Bath highlights Labor’s TAFE neglect

Member for Eastern Victoria Melina Bath has spoken in parliament this week about the Andrews Labor Government’s neglect of the TAFE sector, referring to a recent report from the Victorian Auditor-General’s Office.

The full text of Ms Bath’s statement to parliament is below:

“I rise this afternoon to speak on the Auditor-General’s report, Technical and Further Education Institutes: 2016 Audit Snapshot. As I do, I would like to talk about some history and then about the current reality of the Andrews Labor Government. When the Honourable Steve Herbert first came into office in November 2014, he made some interesting comments. He said that Labor was going to rescue TAFE; Labor was going to grow the training sector. He said, ‘I’m determined to grow courses and grow provision of TAFE. That’s what we were elected to do and we will do it.’

They were going to save TAFE. The reality is vastly different. Despite his promises to grow TAFE, we are seeing the exact opposite happening throughout Victoria, particularly in my electorate of Eastern Victoria Region. In fact the numbers have declined. The number of students in government-subsidised training in Victoria fell by almost 66,000 between 2014 and 2015, with 20,000 fewer students enrolled at TAFE than when Labor came to office. There has been a drastic decrease in traineeships as well. The number of student contact hours the government is subsidising has fallen by 35 million hours. We are talking about fairly substantial figures. Members will know, because it has been said before, that there are not any 2016 figures because the minister has not released them. After eight months the government still has not released the full-year results for the training sector.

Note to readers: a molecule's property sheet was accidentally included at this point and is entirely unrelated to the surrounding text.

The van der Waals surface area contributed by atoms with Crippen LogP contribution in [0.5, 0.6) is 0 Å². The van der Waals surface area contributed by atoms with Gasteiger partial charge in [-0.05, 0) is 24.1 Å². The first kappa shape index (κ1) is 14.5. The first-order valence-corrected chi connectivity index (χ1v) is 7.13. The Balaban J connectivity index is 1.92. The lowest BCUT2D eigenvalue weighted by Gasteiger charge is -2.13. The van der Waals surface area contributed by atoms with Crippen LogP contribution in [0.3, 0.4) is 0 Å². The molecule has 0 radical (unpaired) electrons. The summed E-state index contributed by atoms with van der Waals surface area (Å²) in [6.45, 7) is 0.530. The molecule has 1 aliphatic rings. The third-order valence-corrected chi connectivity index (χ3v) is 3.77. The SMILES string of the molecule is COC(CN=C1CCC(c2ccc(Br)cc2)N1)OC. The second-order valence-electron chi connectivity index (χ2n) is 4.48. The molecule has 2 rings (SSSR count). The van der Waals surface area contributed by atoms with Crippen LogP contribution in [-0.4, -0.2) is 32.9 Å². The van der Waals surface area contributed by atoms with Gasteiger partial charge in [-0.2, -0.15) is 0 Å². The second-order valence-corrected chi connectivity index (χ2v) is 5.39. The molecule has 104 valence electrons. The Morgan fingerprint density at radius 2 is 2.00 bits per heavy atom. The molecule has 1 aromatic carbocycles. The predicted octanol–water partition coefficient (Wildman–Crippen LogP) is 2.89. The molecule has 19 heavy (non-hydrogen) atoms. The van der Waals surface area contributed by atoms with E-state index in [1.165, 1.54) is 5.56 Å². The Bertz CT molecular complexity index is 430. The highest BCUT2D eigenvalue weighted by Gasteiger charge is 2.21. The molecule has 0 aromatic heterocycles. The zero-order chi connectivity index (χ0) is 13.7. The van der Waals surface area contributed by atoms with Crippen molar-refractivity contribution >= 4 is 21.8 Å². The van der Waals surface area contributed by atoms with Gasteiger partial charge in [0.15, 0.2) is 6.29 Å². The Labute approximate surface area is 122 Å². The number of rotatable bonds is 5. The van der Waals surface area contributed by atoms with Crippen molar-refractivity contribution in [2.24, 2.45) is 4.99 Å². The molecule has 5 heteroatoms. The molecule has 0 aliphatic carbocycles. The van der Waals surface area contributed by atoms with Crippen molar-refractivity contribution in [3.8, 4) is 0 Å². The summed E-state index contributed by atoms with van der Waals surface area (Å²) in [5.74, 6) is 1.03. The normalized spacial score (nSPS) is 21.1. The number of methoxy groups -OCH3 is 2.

If we look at enrolments, we see they are in decline, particularly in Gippsland. In 2014 student enrolments numbered 16,450. It has gone down to 14,050, which is a reduction of 2,400 students enrolled in Gippsland in my electorate. That is not serving students and young people in regional Victoria at all. The examples across the board in other sectors are similar. TAFE enrolments are certainly the hardest hit. While we are still waiting for the data from the Victorian government, the National Centre for Vocational Education Research (NCVER) released its figures only a few weeks ago in relation to vocational education and training across Australia, and they show that the number of students enrolled in all sections of training, not just government-subsidised training, in Victoria has fallen by 2.7 per cent. But critically, Victoria is the only mainland state in Australia where student numbers have declined.

The government came out and said, ‘We will do a quality blitz on rogue private providers, taking dodgy operators out of the market’.

That is fair and that is reasonable; no-one wants to see students not being served well by the registered training organisations that are providing the service. But this is only a fraction of the story. The NCVER data also shows that the number of students in the TAFE sector has dropped by a further 58,000 in the past year alone. That is one-quarter of the students enrolled in TAFE in total.

Just after the election the Andrews Labor Government said, ‘We will have no more redundancies in TAFE. None’.

The reality is vastly different again. Since Labor came to government almost 1,000 ongoing staff positions in TAFE have been lost, and there has been a net loss of 620 jobs across the sector. Federation Training in my electorate has had one of the largest staff reductions, with 167 full-time jobs lost in the past two years. The government is neglecting to provide support for Federation Training, and it is left to fund itself.

In terms of TAFE finances the government will tell you that all is hunky-dory and that TAFEs are turning a surplus. But when we look deeper we know that the government is propping the sector up with hundreds and hundreds of grants. Seven out of the 12 TAFEs, including Federation Training, actually have a structural deficit. If you strip away the extra cash the government has bailed them out with, there is a structural deficit. In total, $278 million in cash grants were pumped into the TAFE sector alone to keep it afloat.”